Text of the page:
Over the course of several sessions, you realize that you always feel worse at work than anywhere else. Empowered by this realization, you decide to find a new job, and your sadness gradually diminishes.
Cognitive behavioral therapies tend to be less concerned with meaning or insight and more oriented toward the beliefs, thoughts, and behaviors that are present in the moment. In the sessions, you may find out about some deeply negative beliefs about your ability to perform well in a job you like.
The therapist may then try challenging those beliefs rationally in online therapy, then test them in the real world by way of a hobby or volunteer activity you enjoy, then encourage you to try filling out an application or resume for a new job.
Insight Therapy Techniques
All insight therapy techniques aim to help you obtain some form of insight. Depending on their specialization, the therapist may use different techniques in insight therapy.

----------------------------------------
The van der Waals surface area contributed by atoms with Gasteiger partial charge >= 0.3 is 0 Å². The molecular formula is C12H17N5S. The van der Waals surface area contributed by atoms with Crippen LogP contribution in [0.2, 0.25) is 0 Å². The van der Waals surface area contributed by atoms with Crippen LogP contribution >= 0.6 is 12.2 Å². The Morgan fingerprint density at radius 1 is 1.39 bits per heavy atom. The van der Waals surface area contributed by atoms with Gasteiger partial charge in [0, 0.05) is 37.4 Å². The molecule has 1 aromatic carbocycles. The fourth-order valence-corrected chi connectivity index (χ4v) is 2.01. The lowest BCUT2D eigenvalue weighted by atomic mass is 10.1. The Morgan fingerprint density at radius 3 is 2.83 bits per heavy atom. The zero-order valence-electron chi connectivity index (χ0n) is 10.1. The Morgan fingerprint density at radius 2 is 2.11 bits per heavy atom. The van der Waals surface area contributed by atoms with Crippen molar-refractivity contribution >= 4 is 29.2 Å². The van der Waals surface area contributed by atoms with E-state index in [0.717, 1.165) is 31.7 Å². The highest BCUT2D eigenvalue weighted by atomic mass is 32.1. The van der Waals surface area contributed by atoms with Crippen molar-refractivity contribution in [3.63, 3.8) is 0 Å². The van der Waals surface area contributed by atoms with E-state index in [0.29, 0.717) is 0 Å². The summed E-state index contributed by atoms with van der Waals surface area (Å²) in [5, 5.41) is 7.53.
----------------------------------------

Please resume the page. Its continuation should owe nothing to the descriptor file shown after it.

Dream analysis in psychoanalysis
The psychoanalyst uncovers unconscious content (information that is outside of your awareness) by interpreting the symbols within your dreams. These symbols are interpreted on the basis of a set standard. As the dreams are interpreted, the therapist helps you develop insight into the causes of your problems.
Humanistic therapy techniques
Humanistic therapy is based more on a way of being rather than a therapy technique. It focuses on understanding and caring instead of diagnosis and advice. The therapist helps you work on incongruence in your life and does this by being genuine and empathetic and providing you with unconditional positive regard.
Empty chair technique in Gestalt therapy
This is a role-playing exercise that allows you to imagine and participate in a conversation with another person or another part of yourself. Sitting across from an empty chair, you enter into dialogue as if you were speaking with that other person or part of yourself.